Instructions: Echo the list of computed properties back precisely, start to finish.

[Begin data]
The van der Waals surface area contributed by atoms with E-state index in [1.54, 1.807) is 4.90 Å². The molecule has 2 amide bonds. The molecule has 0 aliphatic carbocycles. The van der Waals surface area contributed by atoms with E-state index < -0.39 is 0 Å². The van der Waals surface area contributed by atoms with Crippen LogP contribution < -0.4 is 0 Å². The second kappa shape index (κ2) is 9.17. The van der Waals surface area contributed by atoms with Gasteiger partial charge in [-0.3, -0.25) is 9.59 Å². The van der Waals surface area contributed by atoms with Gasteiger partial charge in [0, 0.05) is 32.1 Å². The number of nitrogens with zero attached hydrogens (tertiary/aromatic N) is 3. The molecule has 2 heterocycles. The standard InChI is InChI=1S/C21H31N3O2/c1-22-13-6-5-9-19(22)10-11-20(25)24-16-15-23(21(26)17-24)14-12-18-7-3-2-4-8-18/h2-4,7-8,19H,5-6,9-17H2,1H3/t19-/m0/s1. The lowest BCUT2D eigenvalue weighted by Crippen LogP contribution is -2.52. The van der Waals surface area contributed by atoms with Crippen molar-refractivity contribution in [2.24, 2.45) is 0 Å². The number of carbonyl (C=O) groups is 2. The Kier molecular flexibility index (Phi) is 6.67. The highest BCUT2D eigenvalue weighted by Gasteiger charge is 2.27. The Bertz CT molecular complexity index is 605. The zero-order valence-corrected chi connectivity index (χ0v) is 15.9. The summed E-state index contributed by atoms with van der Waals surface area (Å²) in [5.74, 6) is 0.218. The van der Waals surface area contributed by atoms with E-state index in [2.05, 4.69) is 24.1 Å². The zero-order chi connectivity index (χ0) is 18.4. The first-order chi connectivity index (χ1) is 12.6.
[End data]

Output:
The van der Waals surface area contributed by atoms with E-state index in [1.54, 1.807) is 4.90 Å². The molecule has 2 amide bonds. The molecule has 0 aliphatic carbocycles. The van der Waals surface area contributed by atoms with E-state index < -0.39 is 0 Å². The van der Waals surface area contributed by atoms with Crippen LogP contribution < -0.4 is 0 Å². The second kappa shape index (κ2) is 9.17. The van der Waals surface area contributed by atoms with Gasteiger partial charge in [-0.3, -0.25) is 9.59 Å². The van der Waals surface area contributed by atoms with Gasteiger partial charge in [0, 0.05) is 32.1 Å². The number of nitrogens with zero attached hydrogens (tertiary/aromatic N) is 3. The molecule has 2 heterocycles. The standard InChI is InChI=1S/C21H31N3O2/c1-22-13-6-5-9-19(22)10-11-20(25)24-16-15-23(21(26)17-24)14-12-18-7-3-2-4-8-18/h2-4,7-8,19H,5-6,9-17H2,1H3/t19-/m0/s1. The lowest BCUT2D eigenvalue weighted by Crippen LogP contribution is -2.52. The van der Waals surface area contributed by atoms with Crippen molar-refractivity contribution in [2.24, 2.45) is 0 Å². The number of carbonyl (C=O) groups is 2. The Kier molecular flexibility index (Phi) is 6.67. The highest BCUT2D eigenvalue weighted by Gasteiger charge is 2.27. The Bertz CT molecular complexity index is 605. The zero-order valence-corrected chi connectivity index (χ0v) is 15.9. The summed E-state index contributed by atoms with van der Waals surface area (Å²) in [5.74, 6) is 0.218. The van der Waals surface area contributed by atoms with E-state index in [2.05, 4.69) is 24.1 Å². The zero-order chi connectivity index (χ0) is 18.4. The first-order chi connectivity index (χ1) is 12.6.